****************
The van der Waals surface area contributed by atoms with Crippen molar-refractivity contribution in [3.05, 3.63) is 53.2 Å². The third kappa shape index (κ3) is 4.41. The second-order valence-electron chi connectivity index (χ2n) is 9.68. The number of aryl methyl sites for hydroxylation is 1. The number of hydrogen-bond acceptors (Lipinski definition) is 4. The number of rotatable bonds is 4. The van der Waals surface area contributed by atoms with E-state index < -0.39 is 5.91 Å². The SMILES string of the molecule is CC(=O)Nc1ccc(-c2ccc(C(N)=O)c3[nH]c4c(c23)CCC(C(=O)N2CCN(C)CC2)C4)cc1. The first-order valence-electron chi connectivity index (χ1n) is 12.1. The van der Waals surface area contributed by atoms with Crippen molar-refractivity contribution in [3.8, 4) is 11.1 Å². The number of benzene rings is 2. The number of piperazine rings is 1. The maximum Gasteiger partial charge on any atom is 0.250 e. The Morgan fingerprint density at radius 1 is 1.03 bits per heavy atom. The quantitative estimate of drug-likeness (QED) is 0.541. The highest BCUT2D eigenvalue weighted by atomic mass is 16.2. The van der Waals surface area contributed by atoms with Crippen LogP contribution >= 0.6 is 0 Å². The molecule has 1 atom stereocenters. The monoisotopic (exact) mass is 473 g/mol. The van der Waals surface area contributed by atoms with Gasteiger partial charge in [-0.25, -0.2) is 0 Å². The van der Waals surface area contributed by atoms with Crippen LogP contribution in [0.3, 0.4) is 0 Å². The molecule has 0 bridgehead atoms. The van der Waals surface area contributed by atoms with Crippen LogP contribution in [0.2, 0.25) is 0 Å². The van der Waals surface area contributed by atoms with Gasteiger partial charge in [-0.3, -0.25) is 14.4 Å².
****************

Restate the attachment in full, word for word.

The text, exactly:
The van der Waals surface area contributed by atoms with Crippen molar-refractivity contribution in [3.05, 3.63) is 53.2 Å². The third kappa shape index (κ3) is 4.41. The second-order valence-electron chi connectivity index (χ2n) is 9.68. The number of aryl methyl sites for hydroxylation is 1. The number of hydrogen-bond acceptors (Lipinski definition) is 4. The number of rotatable bonds is 4. The van der Waals surface area contributed by atoms with E-state index < -0.39 is 5.91 Å². The SMILES string of the molecule is CC(=O)Nc1ccc(-c2ccc(C(N)=O)c3[nH]c4c(c23)CCC(C(=O)N2CCN(C)CC2)C4)cc1. The first-order valence-electron chi connectivity index (χ1n) is 12.1. The van der Waals surface area contributed by atoms with Crippen molar-refractivity contribution in [3.8, 4) is 11.1 Å². The number of benzene rings is 2. The number of piperazine rings is 1. The maximum Gasteiger partial charge on any atom is 0.250 e. The Morgan fingerprint density at radius 1 is 1.03 bits per heavy atom. The quantitative estimate of drug-likeness (QED) is 0.541. The highest BCUT2D eigenvalue weighted by atomic mass is 16.2. The van der Waals surface area contributed by atoms with Crippen LogP contribution >= 0.6 is 0 Å². The molecule has 1 atom stereocenters. The monoisotopic (exact) mass is 473 g/mol. The van der Waals surface area contributed by atoms with Gasteiger partial charge in [-0.25, -0.2) is 0 Å². The van der Waals surface area contributed by atoms with Crippen LogP contribution in [0.3, 0.4) is 0 Å². The molecule has 0 bridgehead atoms. The van der Waals surface area contributed by atoms with Crippen LogP contribution in [0.2, 0.25) is 0 Å². The van der Waals surface area contributed by atoms with Gasteiger partial charge in [-0.3, -0.25) is 14.4 Å².